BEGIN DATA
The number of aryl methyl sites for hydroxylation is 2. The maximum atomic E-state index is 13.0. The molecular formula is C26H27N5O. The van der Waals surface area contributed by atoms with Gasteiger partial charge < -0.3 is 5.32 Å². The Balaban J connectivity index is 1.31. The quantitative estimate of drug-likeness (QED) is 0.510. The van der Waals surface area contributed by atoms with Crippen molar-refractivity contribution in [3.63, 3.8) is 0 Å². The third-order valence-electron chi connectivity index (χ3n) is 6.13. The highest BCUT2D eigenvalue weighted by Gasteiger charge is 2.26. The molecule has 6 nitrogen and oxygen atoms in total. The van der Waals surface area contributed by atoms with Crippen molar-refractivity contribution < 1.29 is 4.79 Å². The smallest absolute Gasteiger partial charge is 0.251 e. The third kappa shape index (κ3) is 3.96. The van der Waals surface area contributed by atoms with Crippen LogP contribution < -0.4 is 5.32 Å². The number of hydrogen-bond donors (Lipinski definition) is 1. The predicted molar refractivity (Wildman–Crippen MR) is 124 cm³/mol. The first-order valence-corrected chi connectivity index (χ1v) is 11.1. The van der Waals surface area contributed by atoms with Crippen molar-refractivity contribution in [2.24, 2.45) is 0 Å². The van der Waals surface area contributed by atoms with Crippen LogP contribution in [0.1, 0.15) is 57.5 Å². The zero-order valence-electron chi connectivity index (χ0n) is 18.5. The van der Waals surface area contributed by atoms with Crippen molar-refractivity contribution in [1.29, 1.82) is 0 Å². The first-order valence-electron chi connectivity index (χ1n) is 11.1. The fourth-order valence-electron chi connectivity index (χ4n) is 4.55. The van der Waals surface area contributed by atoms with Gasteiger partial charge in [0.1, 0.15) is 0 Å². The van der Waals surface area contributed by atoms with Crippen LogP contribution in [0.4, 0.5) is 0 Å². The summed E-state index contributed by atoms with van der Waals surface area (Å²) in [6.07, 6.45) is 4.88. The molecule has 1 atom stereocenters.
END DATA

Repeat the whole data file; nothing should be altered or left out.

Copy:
The number of aryl methyl sites for hydroxylation is 2. The maximum atomic E-state index is 13.0. The molecular formula is C26H27N5O. The van der Waals surface area contributed by atoms with Gasteiger partial charge < -0.3 is 5.32 Å². The Balaban J connectivity index is 1.31. The quantitative estimate of drug-likeness (QED) is 0.510. The van der Waals surface area contributed by atoms with Crippen molar-refractivity contribution in [3.63, 3.8) is 0 Å². The third-order valence-electron chi connectivity index (χ3n) is 6.13. The highest BCUT2D eigenvalue weighted by Gasteiger charge is 2.26. The molecule has 6 nitrogen and oxygen atoms in total. The van der Waals surface area contributed by atoms with Crippen molar-refractivity contribution < 1.29 is 4.79 Å². The smallest absolute Gasteiger partial charge is 0.251 e. The third kappa shape index (κ3) is 3.96. The van der Waals surface area contributed by atoms with Crippen LogP contribution < -0.4 is 5.32 Å². The number of hydrogen-bond donors (Lipinski definition) is 1. The predicted molar refractivity (Wildman–Crippen MR) is 124 cm³/mol. The first-order valence-corrected chi connectivity index (χ1v) is 11.1. The van der Waals surface area contributed by atoms with Crippen molar-refractivity contribution in [2.24, 2.45) is 0 Å². The van der Waals surface area contributed by atoms with Crippen LogP contribution in [0.1, 0.15) is 57.5 Å². The zero-order valence-electron chi connectivity index (χ0n) is 18.5. The van der Waals surface area contributed by atoms with Crippen molar-refractivity contribution in [1.29, 1.82) is 0 Å². The first-order valence-electron chi connectivity index (χ1n) is 11.1. The fourth-order valence-electron chi connectivity index (χ4n) is 4.55. The van der Waals surface area contributed by atoms with Gasteiger partial charge in [0.1, 0.15) is 0 Å². The van der Waals surface area contributed by atoms with Crippen LogP contribution in [0.4, 0.5) is 0 Å². The summed E-state index contributed by atoms with van der Waals surface area (Å²) in [6.07, 6.45) is 4.88. The molecule has 1 atom stereocenters.